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Afghan Capital Attacked, Bombs Hit Kabul-Witnesses

KABUL, Afghanistan (Reuters) - The Afghan capital was under attack Sunday night as unidentified planes dropped at least four bombs, Reuters witnesses said. "I could hear the planes and then there were at least four loud explosions," said Reuters correspondent Sayed Salahuddin. "A black plume of smoke is rising, It seemed to be very big," he said. The United States has vowed to attack Afghanistan in pursuit of Osama bin Laden, chief suspect in the Sept. 11 attacks on New York and Washington

Copyright 2001 Reuters News Service. All rights reserved.

-- Martin Thompson (, October 07, 2001


Explosions Reported in Kabul

Associated Press Sunday, October 7, 2001; 12:47 PM

President Bush prepared to address the nation Sunday, as the United States launched military retaliation in Afghanistan.

"We are beginning another front in our war against terrorism so freedom can prevail over fear," Bush spokesman Ari Fleischer said, as explosions and anti-aircraft fire were heard in Kabul, Afghanistan.

Thunderous explosions and the rattle of anti-aircraft fire were heard Sunday night in Kabul. Electricity was shut off throughout the city.

The first explosions could be heard about 12:27 p.m. EDT. Five large explosions shook the city, followed by the sounds of anti-aircraft fire.

Power went off throughout the city almost immediately after the first of five thunderous blasts.

There was no indication what caused the blasts, which appeared to have been in the southwest of the city.

The southwestern part of Kabul includes the Darulaman Palace, an ancient royal residence, and the Balahisar Fort, an old Mogul style installation.

A curfew was in effect in the city, making it impossible to independently determine further details.

The firing tapered off for a few minutes but resumed after a jet aircraft could be heard passing over the city.

CNN meanwhile reported explosions in the southern Afghan city of Kandahar.

The retaliation came a day after Bush warned the ruling Taliban militia that time was running out for them to hand over alleged terrorist mastermind Osama bin Laden and his lieutenants or face the consequences.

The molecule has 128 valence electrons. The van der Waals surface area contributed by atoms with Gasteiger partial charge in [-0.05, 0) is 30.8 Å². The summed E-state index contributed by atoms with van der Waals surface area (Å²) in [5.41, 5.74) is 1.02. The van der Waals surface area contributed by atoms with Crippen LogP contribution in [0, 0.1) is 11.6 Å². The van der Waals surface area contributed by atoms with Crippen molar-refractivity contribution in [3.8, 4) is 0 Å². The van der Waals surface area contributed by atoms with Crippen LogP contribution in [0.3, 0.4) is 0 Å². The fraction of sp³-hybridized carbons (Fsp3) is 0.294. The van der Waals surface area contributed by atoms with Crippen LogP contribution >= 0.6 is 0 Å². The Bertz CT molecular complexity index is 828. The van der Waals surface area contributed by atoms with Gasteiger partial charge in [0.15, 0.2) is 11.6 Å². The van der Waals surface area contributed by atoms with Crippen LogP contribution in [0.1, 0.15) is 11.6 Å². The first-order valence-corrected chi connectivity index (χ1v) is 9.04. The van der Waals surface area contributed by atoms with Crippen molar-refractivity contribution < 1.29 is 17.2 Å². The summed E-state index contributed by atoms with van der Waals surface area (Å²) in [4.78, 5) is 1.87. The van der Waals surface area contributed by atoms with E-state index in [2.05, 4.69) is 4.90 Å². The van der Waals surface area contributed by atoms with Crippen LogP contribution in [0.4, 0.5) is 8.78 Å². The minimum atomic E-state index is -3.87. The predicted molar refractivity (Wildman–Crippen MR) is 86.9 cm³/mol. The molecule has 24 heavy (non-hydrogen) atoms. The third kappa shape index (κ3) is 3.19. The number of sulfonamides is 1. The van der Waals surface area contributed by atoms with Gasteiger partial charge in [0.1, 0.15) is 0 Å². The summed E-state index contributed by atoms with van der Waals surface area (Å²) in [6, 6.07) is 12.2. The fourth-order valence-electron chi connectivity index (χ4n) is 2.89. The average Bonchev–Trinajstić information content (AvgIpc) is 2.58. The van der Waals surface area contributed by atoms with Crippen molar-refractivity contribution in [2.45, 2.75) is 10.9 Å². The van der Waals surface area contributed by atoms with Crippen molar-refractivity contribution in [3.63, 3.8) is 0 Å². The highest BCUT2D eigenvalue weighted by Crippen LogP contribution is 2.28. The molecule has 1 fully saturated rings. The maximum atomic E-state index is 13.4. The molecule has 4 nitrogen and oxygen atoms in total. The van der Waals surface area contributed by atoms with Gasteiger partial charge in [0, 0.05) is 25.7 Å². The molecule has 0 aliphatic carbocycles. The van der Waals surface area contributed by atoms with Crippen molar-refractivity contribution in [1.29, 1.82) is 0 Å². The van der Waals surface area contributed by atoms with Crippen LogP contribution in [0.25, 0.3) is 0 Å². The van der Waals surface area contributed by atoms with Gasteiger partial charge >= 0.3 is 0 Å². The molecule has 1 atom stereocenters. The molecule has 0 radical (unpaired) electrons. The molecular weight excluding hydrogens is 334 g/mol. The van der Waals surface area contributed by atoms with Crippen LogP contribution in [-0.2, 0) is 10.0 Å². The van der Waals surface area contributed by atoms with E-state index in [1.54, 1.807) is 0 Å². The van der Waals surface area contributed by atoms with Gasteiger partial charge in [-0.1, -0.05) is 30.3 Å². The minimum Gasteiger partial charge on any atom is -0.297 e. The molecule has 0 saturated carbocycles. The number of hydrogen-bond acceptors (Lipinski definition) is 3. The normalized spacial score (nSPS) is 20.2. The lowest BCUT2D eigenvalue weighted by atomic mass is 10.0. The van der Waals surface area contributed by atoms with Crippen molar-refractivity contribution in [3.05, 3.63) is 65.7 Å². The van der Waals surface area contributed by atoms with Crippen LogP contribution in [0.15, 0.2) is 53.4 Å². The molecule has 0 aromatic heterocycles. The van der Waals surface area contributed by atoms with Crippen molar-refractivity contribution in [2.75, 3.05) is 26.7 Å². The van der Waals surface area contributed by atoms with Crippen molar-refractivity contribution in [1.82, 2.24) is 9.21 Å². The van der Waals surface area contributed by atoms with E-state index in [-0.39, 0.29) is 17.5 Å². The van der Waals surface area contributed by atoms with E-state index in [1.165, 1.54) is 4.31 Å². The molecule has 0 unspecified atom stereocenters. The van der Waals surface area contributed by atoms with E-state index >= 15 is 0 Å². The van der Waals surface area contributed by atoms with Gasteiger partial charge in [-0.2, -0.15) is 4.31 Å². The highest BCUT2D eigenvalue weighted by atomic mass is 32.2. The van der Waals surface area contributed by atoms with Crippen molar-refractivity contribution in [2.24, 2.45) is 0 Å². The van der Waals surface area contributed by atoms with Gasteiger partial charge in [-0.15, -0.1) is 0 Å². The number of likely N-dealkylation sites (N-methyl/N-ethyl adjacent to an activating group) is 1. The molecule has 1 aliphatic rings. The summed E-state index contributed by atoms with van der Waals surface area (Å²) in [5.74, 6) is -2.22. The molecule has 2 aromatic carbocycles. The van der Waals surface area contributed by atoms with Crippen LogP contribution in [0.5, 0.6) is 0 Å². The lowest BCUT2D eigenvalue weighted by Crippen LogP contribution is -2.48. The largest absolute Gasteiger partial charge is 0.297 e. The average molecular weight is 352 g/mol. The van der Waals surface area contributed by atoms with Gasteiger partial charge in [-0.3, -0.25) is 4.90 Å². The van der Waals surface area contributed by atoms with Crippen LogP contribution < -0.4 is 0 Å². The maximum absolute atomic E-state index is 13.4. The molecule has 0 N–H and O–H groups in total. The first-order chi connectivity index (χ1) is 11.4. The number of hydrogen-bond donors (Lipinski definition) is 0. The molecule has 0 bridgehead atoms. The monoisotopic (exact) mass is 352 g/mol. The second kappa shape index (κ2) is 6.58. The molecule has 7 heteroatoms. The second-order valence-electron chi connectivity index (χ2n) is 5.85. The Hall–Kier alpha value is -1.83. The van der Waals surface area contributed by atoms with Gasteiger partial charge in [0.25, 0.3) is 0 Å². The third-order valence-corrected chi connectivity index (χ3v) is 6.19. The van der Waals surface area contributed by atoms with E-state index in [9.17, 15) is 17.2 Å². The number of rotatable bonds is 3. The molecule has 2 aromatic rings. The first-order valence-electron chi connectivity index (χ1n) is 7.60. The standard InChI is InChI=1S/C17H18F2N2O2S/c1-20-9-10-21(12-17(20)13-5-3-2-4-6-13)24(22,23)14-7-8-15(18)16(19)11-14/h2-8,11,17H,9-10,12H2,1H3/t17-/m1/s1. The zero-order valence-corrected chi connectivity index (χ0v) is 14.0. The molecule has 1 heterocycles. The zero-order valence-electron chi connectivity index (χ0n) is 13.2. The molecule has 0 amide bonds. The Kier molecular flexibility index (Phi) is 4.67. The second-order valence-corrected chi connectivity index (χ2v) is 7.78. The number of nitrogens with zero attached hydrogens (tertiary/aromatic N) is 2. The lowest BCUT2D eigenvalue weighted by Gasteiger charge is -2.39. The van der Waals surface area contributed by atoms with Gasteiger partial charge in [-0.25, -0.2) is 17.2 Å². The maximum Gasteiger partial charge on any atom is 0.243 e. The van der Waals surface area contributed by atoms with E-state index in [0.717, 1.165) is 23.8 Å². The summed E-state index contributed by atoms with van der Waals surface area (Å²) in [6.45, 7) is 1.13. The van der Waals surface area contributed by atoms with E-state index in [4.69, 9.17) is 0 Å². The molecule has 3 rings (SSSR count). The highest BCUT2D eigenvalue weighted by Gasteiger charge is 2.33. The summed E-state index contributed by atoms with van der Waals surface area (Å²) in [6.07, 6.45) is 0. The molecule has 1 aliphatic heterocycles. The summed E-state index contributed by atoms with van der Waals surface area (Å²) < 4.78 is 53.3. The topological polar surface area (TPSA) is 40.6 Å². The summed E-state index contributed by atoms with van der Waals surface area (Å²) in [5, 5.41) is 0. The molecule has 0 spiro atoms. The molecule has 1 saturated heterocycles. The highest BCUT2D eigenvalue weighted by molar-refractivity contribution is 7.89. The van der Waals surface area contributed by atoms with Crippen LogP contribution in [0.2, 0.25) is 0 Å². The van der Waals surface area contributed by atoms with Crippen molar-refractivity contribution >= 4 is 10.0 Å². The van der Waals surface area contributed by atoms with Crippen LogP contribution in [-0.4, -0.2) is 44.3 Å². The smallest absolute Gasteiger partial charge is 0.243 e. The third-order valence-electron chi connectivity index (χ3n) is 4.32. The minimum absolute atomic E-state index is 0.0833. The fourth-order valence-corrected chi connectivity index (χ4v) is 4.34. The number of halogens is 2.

Bin Laden is the main suspect in the Sept. 11 attacks on New York and Washington. language=printer

-- Martin Thompson (, October 07, 2001.

50 missiles launched in attacks, Pentagon says Copyright APonline

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The Associated Press

WASHINGTON (October 7, 2001 3:16 p.m. EDT) - The United States and Great Britain launched 50 cruise missiles against terrorist targets in Afghanistan during Sunday's attack that also involved the United States' most sophisticated warplanes, Pentagon officials said.

Gen. Richard Myers, chairman of the Joint Chiefs of Staff, said 15 bombers and 25 strike aircraft, both sea and land-based, launched the missiles at 12:30 p.m. EDT - night time in Afghanistan.

In a briefing at the Pentagon, Defense Secretary Donald H. Rumsfeld said it was too early to judge the success of the missions, begun slightly less than four weeks after the worst terrorist attacks in American history.

The campaign, he said, "is continuous."

Myers, sworn into office less than a week ago, said the attacks included B-1, B-2 and B-52 bombers as well as ships and submarines in the region. He said the B-2s flew roundtrip from their base at Whitman Air Force Base in Missouri.

Rumsfeld said an initial goal of the strikes was to render air defenses ineffective and to wipe out the military aircraft of the Taliban, rulers of Afghanistan.

Rumsfeld also said that allied forces were already dropping humanitarian supplies to the people of Afghanistan. He said that 37,500 rations were planned to be dropped on the first day.

"We support the Afghan people against the al-Qaida, a foreign presence in their lands, and the Taliban regime that supports them," he said. 125718p-1323223c.html

-- Martin Thompson (, October 07, 2001. 000.htm

Pakistani Airspace Used for Attack

The Associated Press, Sunday, Oct. 7, 2001; 3:28 p.m. EDT

ISLAMABAD, Pakistan Pakistan's airspace was used by U.S. and British forces to launch attacks Sunday night against targets in Afghanistan, defense ministry officials said.

The officials, speaking on condition of anonymity, said permission to use airspace was one of the concessions granted by Pakistan as part of its support for the U.S.-led anti-terrorism coalition.

Pakistan had been the closest ally of Afghanistan's ruling Taliban militia until the Sept. 11 terrorist attacks, which the United States believes were orchestrated by Afghan-based Osama bin Laden.

Copyright 2001 The Associated Press

-- Swissrose (, October 07, 2001.

It's about time.

-- Buck (, October 07, 2001.

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